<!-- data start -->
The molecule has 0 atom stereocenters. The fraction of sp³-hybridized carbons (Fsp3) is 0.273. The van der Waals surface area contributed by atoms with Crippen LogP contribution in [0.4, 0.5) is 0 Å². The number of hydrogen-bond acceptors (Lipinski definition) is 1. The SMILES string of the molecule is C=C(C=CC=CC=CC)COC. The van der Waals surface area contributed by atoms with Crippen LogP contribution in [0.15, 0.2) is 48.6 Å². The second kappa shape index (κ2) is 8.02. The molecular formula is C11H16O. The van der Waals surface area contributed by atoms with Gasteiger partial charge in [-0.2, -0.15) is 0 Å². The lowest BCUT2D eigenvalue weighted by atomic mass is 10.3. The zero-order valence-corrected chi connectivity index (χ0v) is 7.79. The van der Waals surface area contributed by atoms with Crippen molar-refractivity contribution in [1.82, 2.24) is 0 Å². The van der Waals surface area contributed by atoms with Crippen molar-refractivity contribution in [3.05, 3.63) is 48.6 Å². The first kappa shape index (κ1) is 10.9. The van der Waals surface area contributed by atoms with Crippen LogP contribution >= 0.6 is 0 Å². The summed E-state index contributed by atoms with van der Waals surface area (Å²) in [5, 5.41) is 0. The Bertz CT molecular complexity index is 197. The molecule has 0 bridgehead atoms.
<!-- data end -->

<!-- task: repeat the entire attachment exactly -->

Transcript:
The molecule has 0 atom stereocenters. The fraction of sp³-hybridized carbons (Fsp3) is 0.273. The van der Waals surface area contributed by atoms with Crippen LogP contribution in [0.4, 0.5) is 0 Å². The number of hydrogen-bond acceptors (Lipinski definition) is 1. The SMILES string of the molecule is C=C(C=CC=CC=CC)COC. The van der Waals surface area contributed by atoms with Crippen LogP contribution in [0.15, 0.2) is 48.6 Å². The second kappa shape index (κ2) is 8.02. The molecular formula is C11H16O. The van der Waals surface area contributed by atoms with Gasteiger partial charge in [-0.2, -0.15) is 0 Å². The lowest BCUT2D eigenvalue weighted by atomic mass is 10.3. The zero-order valence-corrected chi connectivity index (χ0v) is 7.79. The van der Waals surface area contributed by atoms with Crippen molar-refractivity contribution in [1.82, 2.24) is 0 Å². The van der Waals surface area contributed by atoms with Crippen molar-refractivity contribution in [3.05, 3.63) is 48.6 Å². The first kappa shape index (κ1) is 10.9. The van der Waals surface area contributed by atoms with Crippen LogP contribution >= 0.6 is 0 Å². The summed E-state index contributed by atoms with van der Waals surface area (Å²) in [5, 5.41) is 0. The Bertz CT molecular complexity index is 197. The molecule has 0 bridgehead atoms.